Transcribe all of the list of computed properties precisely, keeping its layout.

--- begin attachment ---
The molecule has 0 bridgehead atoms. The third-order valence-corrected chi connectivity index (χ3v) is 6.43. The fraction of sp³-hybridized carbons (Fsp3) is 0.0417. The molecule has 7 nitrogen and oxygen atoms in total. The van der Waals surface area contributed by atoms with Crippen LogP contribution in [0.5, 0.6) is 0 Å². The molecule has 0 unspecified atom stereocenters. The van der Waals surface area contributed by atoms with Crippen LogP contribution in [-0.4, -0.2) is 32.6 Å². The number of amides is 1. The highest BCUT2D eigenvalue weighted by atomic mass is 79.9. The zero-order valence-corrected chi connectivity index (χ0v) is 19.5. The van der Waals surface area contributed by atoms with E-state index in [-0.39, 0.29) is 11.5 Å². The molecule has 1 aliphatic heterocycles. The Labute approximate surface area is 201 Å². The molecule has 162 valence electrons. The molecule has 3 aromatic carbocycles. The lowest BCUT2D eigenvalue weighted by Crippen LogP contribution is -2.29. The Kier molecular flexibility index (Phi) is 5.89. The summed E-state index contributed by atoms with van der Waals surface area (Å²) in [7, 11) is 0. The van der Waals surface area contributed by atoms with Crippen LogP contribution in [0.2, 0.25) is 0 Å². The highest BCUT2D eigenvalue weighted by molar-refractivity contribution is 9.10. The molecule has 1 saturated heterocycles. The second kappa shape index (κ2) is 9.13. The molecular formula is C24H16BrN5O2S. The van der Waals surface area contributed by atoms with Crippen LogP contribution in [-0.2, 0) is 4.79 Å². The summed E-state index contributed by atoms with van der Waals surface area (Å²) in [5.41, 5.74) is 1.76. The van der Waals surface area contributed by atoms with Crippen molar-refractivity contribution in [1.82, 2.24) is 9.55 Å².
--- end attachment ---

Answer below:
The molecule has 0 bridgehead atoms. The third-order valence-corrected chi connectivity index (χ3v) is 6.43. The fraction of sp³-hybridized carbons (Fsp3) is 0.0417. The molecule has 7 nitrogen and oxygen atoms in total. The van der Waals surface area contributed by atoms with Crippen LogP contribution in [0.5, 0.6) is 0 Å². The molecule has 0 unspecified atom stereocenters. The van der Waals surface area contributed by atoms with Crippen LogP contribution in [-0.4, -0.2) is 32.6 Å². The number of amides is 1. The highest BCUT2D eigenvalue weighted by atomic mass is 79.9. The zero-order valence-corrected chi connectivity index (χ0v) is 19.5. The van der Waals surface area contributed by atoms with E-state index in [-0.39, 0.29) is 11.5 Å². The molecule has 1 aliphatic heterocycles. The Labute approximate surface area is 201 Å². The molecule has 162 valence electrons. The molecule has 3 aromatic carbocycles. The lowest BCUT2D eigenvalue weighted by Crippen LogP contribution is -2.29. The Kier molecular flexibility index (Phi) is 5.89. The summed E-state index contributed by atoms with van der Waals surface area (Å²) in [7, 11) is 0. The van der Waals surface area contributed by atoms with Crippen LogP contribution in [0.2, 0.25) is 0 Å². The highest BCUT2D eigenvalue weighted by molar-refractivity contribution is 9.10. The molecule has 1 saturated heterocycles. The second kappa shape index (κ2) is 9.13. The molecular formula is C24H16BrN5O2S. The van der Waals surface area contributed by atoms with Crippen LogP contribution in [-0.2, 0) is 4.79 Å². The summed E-state index contributed by atoms with van der Waals surface area (Å²) in [5.41, 5.74) is 1.76. The van der Waals surface area contributed by atoms with Crippen molar-refractivity contribution in [1.82, 2.24) is 9.55 Å².